A typical association will run conferences, develop publications and educational courses, provide online resources such as communities, and often be involved in government relations and standards work. These organizations face an extreme version of the challenge their for-profit counterparts face: in a commercial business, such diverse activity would often require many times the people associations have the ability to afford.
Associations can have operational challenges even when they have clearly and narrowly set priorities. But, often, volunteer-led associations have a wider array of input when it comes to choosing focus areas. That can mean seeing 10, 15, even 20 stated priorities on strategic plans. Sometimes associations say they have 3 to 5 priorities — but upon further review, one finds that each so-called priority is really a bucket for several distinct priorities.
This is a recipe for failure.
Research from Align, a leading growth management software provider, compares the gaps in execution on strategic plans for both associations and for-profit businesses. Both types of organizations face many of the same challenges.
Align’s research uses the data from its software to find the characteristics common to all organizations that execute well. If nearly half of associations feel they are inadequately tracking their progress or failing to translate priorities into day-to-day work, what are the characteristics of successful organizations?
The Align research was pulled from more than 1,900 organizations who created more than 435,000 priorities. The research shows successful companies focus on a few key goals. The alignment from that commitment, along with adopting successful business habits, creates efficiencies that allow them to expand their focus over time. You can access the full report from Align here.
Associations need to refine their strategic lens and execute with greater discipline than ever before. Actively managing growth is key to bypassing the struggles that can arise without focused priorities and strategic internal communication.
One way to help with these challenges is the use of growth management software. It’s a tool many for-profit businesses have used for years, and it is time associations take advantage of it as well.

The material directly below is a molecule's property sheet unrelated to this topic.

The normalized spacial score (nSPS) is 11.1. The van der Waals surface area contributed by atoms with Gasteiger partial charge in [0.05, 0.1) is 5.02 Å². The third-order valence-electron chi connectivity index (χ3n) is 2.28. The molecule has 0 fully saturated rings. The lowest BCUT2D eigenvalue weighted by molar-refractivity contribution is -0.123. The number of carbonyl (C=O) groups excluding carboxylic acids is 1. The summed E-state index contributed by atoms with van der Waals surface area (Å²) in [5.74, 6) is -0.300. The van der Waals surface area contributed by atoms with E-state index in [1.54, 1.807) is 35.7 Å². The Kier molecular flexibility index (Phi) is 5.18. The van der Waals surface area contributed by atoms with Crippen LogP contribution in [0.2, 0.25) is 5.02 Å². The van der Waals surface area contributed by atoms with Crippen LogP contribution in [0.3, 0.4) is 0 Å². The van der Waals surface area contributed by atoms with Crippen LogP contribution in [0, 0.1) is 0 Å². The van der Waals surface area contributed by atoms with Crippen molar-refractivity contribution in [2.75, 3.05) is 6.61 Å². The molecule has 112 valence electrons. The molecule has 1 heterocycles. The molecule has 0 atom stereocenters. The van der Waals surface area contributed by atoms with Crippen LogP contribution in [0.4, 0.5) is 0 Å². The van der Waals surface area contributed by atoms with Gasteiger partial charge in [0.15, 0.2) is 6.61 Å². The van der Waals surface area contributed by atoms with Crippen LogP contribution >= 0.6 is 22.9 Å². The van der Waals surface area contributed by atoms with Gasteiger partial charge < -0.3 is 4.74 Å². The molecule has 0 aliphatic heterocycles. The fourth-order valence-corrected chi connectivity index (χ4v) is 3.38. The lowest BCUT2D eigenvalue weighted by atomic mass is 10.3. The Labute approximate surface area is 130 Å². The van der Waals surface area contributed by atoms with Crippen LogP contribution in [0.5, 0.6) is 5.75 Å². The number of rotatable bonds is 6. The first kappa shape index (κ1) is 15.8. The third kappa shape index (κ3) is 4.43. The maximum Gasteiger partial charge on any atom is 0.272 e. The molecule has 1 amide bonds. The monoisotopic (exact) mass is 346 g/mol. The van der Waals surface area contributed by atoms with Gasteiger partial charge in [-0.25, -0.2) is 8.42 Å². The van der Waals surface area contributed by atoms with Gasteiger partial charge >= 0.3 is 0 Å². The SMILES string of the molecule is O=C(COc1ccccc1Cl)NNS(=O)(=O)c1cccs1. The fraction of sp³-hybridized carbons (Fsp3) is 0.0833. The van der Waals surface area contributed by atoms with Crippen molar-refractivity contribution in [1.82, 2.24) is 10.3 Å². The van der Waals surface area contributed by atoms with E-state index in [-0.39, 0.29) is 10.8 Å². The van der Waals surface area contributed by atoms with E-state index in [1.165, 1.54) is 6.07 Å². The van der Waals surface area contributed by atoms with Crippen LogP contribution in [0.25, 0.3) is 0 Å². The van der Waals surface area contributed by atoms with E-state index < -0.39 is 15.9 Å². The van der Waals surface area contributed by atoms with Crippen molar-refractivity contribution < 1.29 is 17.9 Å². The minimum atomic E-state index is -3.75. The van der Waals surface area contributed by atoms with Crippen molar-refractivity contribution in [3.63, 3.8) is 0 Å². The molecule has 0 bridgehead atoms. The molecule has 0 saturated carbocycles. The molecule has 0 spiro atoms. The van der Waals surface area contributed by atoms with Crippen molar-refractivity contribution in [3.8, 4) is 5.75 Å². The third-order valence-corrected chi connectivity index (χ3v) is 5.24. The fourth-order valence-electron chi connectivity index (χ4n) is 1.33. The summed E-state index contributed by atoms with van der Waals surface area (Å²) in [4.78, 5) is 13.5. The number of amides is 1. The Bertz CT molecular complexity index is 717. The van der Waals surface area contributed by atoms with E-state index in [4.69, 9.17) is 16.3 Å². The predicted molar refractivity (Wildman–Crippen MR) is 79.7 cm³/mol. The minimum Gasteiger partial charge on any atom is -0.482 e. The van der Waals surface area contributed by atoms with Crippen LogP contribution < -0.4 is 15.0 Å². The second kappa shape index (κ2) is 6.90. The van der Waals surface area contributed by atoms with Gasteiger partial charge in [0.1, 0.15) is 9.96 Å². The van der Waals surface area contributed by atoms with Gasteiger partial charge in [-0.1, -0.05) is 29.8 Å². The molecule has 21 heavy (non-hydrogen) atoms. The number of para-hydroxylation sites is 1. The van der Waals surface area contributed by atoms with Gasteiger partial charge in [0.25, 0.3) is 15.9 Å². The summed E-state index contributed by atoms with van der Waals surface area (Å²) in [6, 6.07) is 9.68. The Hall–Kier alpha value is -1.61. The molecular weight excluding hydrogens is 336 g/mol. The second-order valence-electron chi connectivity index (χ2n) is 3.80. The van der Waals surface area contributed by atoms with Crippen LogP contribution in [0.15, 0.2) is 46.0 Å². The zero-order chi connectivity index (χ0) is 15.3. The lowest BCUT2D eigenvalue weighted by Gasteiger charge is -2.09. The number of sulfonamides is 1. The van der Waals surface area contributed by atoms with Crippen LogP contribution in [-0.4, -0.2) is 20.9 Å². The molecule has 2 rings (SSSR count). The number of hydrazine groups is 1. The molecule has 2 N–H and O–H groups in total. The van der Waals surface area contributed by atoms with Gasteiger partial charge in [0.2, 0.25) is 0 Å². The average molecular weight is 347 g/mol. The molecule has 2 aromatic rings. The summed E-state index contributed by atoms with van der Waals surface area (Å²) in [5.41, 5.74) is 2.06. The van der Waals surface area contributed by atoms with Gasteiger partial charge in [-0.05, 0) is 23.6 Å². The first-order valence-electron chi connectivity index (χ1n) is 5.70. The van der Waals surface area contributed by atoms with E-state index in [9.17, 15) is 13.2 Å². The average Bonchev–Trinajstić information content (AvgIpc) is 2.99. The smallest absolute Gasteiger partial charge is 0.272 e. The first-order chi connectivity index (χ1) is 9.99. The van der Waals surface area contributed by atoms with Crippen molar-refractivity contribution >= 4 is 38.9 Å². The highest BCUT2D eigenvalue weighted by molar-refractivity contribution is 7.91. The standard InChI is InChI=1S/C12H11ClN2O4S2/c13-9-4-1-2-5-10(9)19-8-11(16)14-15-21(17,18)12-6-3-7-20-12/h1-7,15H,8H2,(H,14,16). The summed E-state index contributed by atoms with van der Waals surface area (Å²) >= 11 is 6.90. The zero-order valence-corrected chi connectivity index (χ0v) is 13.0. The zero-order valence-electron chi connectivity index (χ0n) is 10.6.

Growth management software helps an organization:
- Narrow its strategic focus to a small number of actionable and achievable goals;
- Align its team members to ensure the energy of the team is directed upon the stated objectives; and
- Maintain a rhythm to keep the team in communication focused.
These 3 principles are simple in concept but difficult to execute. Most people realize that if you try to get too much done, what you ultimately achieve may not be of the greatest importance or impact. As researcher and management guru Jim Collins says, “If you have more than 3 priorities, you have no priorities.” A small number of priorities creates focus and allows an organization to align its limited resources toward those objectives.
Growth management software helps solve this problem using these 3 principles. First, it provides strategic planning tools to narrow and visualize true priorities for an association’s given year, quarter or month. Once a strategic plan is formulated, it’s time to establish and delegate assignments of these key priorities across the team to ensure operational alignment. Consistent with the second principle, growth management software helps assign high level units of work associated with each association priority to individual team members and track the overall allocation of team energy to these priorities. This can confirm whether resources are allocated in alignment with priorities. If energy and resources aren’t properly allocated on the stated priorities, they will never get accomplished.
Finally, growth management software allows an association to stay focused as it executes. Setting priorities and aligning the team will not yield the desired result without an operational cadence that allows for course correction. Creating a culture of accountability and celebrating progress along the way is only possible when there is data to confirm that the association and its team members are on track.
Focusing on priorities and actively ensuring the entire team understands what they are and how they’re working toward them together makes attaining those goals possible.